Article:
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KEY 15: Investors begin buying again

KEY 15: Investors begin buying again

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They’re back. Investors returned to bid stocks higher last week. After finding stock prices had been pressured downward to attractive levels in prior weeks, the buying began on Monday. And the full week delivered a 42.47 gain for our Quad-City Times Key 15 to close at 2345.47.

Never mind that there were few economic reports to excite investors. Never mind that the market yield on 10-year U.S. Treasury notes climbed to a 3 percent for the first time in years. Never mind that crude oil prices climbed from $69.81 per barrel during the week to $71.40 Thursday on the nearby NYMEX futures contract, suggesting higher energy and gasoline costs. And, no, investors did not mind.

In fact, the few economic reports told of continued business growth. Few were more remarkable than the National Federation of Independent Business “small business optimism index”, reported Tuesday. This key monthly finger on the pulse of small businesses (which create a disproportionately sizable share of job creation) came in at a record high 104.8 reading, and reported that a record level of surveyed businesses are growing profits.

They say that small business earnings rose to the highest level in at least 45 years. Labor is their top issue: 89% of those surveyed reported trying to hire, and finding few or no qualified prospects. Said NFIB Chief Economist Bill Dunkelberg, “Consumer spending, the new tax law, and lower regulatory barriers are all supporting the surge in optimism across all small industry sectors.” He did say all. That’s a very powerful message to investors. And, it’s a powerful message to Quad Citians, who are considering building or expanding businesses or applying for jobs.

Here in the area, our Quad-City Area Realtors Association April home sales closings surged to a 7-percent rise over last April, up from 505 to 530. The dollar volume surged more, up 12.2 percent from $79.8 million one year ago to $89.5 million. They still report a shortage of listings, despite our recently warmer days bringing more to the market.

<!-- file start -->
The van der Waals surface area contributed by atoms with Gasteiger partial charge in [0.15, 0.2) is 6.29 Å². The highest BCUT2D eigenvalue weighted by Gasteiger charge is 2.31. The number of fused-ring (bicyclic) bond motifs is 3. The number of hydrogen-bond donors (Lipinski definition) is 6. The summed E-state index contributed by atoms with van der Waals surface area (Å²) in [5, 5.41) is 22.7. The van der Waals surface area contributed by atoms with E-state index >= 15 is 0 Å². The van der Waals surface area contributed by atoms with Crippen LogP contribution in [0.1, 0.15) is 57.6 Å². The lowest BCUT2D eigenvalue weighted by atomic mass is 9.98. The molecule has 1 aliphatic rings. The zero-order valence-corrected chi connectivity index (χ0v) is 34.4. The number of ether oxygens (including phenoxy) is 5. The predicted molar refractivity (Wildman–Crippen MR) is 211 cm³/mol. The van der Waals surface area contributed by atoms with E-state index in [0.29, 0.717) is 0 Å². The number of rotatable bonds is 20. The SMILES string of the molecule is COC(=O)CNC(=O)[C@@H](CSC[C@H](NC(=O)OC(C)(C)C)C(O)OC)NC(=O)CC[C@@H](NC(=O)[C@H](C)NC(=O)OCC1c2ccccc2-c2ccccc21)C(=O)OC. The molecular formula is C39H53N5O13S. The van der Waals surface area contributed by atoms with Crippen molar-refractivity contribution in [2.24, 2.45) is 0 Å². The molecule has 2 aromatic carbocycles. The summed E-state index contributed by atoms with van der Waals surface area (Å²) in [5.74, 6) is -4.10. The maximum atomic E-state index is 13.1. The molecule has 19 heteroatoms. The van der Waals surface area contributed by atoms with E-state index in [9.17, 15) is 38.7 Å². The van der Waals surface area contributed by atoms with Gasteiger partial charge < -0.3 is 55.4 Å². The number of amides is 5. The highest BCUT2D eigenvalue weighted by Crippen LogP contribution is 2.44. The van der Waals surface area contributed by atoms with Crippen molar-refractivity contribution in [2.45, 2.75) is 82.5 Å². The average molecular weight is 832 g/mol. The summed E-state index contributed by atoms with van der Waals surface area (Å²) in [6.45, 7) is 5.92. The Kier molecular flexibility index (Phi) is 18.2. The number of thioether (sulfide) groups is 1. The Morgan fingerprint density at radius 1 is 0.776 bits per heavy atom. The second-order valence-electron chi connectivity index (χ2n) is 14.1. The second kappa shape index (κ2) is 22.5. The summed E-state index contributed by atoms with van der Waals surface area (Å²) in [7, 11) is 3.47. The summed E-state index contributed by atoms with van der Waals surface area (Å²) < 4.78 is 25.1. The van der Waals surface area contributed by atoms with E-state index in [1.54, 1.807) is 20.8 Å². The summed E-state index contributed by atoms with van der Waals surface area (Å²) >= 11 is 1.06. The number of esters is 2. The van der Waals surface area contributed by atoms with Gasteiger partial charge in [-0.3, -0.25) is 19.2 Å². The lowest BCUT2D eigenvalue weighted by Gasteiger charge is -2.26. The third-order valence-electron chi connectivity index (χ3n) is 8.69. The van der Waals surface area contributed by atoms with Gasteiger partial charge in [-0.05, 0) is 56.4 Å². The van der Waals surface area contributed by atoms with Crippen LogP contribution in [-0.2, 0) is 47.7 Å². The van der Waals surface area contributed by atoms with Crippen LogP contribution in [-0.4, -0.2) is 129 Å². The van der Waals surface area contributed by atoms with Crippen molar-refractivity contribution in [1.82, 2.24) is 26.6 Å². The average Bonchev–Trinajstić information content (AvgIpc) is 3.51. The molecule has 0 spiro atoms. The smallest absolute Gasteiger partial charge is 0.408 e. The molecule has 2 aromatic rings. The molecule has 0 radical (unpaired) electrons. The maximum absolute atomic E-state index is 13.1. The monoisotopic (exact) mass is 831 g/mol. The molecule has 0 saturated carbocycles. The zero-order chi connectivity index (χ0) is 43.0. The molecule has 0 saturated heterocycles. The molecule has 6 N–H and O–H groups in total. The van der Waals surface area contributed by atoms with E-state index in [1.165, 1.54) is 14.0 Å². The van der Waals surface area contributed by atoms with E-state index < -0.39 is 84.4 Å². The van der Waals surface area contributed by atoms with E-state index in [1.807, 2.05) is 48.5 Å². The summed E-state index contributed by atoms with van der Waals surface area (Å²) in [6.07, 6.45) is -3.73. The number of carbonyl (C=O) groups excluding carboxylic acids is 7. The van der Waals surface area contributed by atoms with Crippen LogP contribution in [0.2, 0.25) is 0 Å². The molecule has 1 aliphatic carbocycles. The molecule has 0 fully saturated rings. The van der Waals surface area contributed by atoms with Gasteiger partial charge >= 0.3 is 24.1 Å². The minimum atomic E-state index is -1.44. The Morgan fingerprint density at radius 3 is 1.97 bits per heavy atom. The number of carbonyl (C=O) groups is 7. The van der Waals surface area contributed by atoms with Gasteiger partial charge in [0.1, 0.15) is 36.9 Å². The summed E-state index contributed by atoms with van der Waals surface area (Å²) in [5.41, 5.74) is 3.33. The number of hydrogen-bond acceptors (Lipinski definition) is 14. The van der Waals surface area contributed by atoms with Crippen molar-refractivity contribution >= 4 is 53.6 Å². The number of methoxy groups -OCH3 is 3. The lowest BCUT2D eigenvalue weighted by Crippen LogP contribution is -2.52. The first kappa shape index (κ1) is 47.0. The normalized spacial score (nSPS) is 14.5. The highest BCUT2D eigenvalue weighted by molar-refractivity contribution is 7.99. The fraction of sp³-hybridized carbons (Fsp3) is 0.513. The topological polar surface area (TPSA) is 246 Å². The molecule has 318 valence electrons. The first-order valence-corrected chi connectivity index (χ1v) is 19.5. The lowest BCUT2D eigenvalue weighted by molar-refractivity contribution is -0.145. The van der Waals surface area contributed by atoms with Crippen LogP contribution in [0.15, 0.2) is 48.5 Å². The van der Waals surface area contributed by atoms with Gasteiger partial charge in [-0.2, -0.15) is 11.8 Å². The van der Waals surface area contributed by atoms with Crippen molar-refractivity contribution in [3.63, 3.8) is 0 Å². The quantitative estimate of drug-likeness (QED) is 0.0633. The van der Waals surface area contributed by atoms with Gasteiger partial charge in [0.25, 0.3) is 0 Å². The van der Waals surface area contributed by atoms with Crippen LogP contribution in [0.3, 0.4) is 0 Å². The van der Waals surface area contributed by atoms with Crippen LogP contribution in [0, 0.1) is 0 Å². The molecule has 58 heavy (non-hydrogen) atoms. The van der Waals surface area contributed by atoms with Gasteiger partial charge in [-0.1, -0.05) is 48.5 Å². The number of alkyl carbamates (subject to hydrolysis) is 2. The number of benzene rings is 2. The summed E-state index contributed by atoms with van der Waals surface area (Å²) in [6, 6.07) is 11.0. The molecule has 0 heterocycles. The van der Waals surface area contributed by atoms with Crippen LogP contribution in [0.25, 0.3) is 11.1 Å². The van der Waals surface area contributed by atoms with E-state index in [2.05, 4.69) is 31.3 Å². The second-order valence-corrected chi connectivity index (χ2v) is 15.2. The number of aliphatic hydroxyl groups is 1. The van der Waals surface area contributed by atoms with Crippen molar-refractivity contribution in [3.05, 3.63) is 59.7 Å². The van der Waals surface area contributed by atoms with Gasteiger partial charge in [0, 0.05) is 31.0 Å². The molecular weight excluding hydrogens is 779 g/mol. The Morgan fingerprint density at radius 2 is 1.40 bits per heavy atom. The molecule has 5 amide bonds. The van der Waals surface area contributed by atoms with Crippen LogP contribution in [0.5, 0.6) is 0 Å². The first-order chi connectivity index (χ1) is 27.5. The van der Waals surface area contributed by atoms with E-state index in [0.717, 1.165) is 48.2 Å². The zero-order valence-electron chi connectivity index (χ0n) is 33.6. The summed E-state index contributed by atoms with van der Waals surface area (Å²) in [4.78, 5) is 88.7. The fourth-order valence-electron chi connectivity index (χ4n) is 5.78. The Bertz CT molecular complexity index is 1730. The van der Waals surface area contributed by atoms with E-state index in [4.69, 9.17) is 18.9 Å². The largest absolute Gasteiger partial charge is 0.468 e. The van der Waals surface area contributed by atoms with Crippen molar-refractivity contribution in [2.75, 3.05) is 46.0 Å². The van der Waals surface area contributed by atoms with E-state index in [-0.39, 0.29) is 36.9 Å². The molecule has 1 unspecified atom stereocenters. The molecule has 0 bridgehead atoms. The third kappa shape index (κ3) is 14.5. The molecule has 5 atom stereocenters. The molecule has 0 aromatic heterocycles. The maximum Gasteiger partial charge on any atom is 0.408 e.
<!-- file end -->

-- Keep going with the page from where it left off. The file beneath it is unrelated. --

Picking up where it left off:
And hey, Quad-Cities, look at farm equipment sales: The Association of Equipment Manufacturers on Thursday reported April combine sales, industry-wide, were up an impressive 58.9 percent over last April. Combine sales for the first four months were up 21.2 percent, compared to last April, up from 1012 then to 1227. And combines are made right here, remember.

In that same four month period, four-wheel drive tractor sales climbed 3.9 percent. Large two-wheel drive tractor sales, however, slowed by 5.7 percent.

Among Key 15 companies, the week began with Tyson Foods, where over 2,500 folks work in their Joslin facility during two shifts to process beef for the nation, reporting second quarter profits. Second quarter sales climbed 7.6 percent from one year ago to $9.77 billion. Adjusted earnings per share climbed a healthy 25.7 percent from $1.01 last year to $1.27 in the latest period.

Tyson reaffirmed their 2018 profit outlook, but trimmed their sales outlook to 6 percent, from a 6-percent-to-7-percent range. It was a quarter, according to Tyson, that they also paid out a one-time cash bonus to frontline employees. Tyson shares retreated briefly, then recovered to gain 1.27 for the week to 68.24.

Monday was also the day that Monsanto, with Muscatine herbicide operations, reported that Chairman and CEO Hugh Grant announced his intent to leave the firm upon the closing of Bayer’s acquisition of Monsanto. They reported that they expect that closing in the second quarter of this year.

Until then, Monsanto says Grant will continue to focus on securing the remaining regulatory body approvals for the merger. A 35-year employee, Grant has served as CEO since 2003. Monsanto shares were quiet last week, up .13 at 124.97.

HNI Corporation, with Muscatine headquarters, office furniture, and hearth product manufacturing, announced on Tuesday that they will raise their quarterly stockholder dividend. The dividend will go up by 4 percent for the June payout to 29.5 cents per share, for an indicated annualized $1.18 per share. HNI stock trended upward last week, rising 1.07 to 36.00.

Watch Tuesday’s retail sales report to see where the strong consumer spending reported by that NFIB survey was the strongest. Wednesday’s industrial production report will tell us what factories are doing to respond to demand. And, will these help investors optimism to continue?

James Victor is senior vice president-wealth management and financial adviser with Morgan Stanley, Davenport.

The Key 15 reflects stocks of local interest. It is not a product and cannot be purchased as one. Information contained herein has been obtained by the writer from sources believed to be reliable, but he does not guarantee its accuracy or completeness. Neither the information nor any opinion expressed constitutes a solicitation for the purchase or sale of any security. Past performance is no guarantee of future results. 


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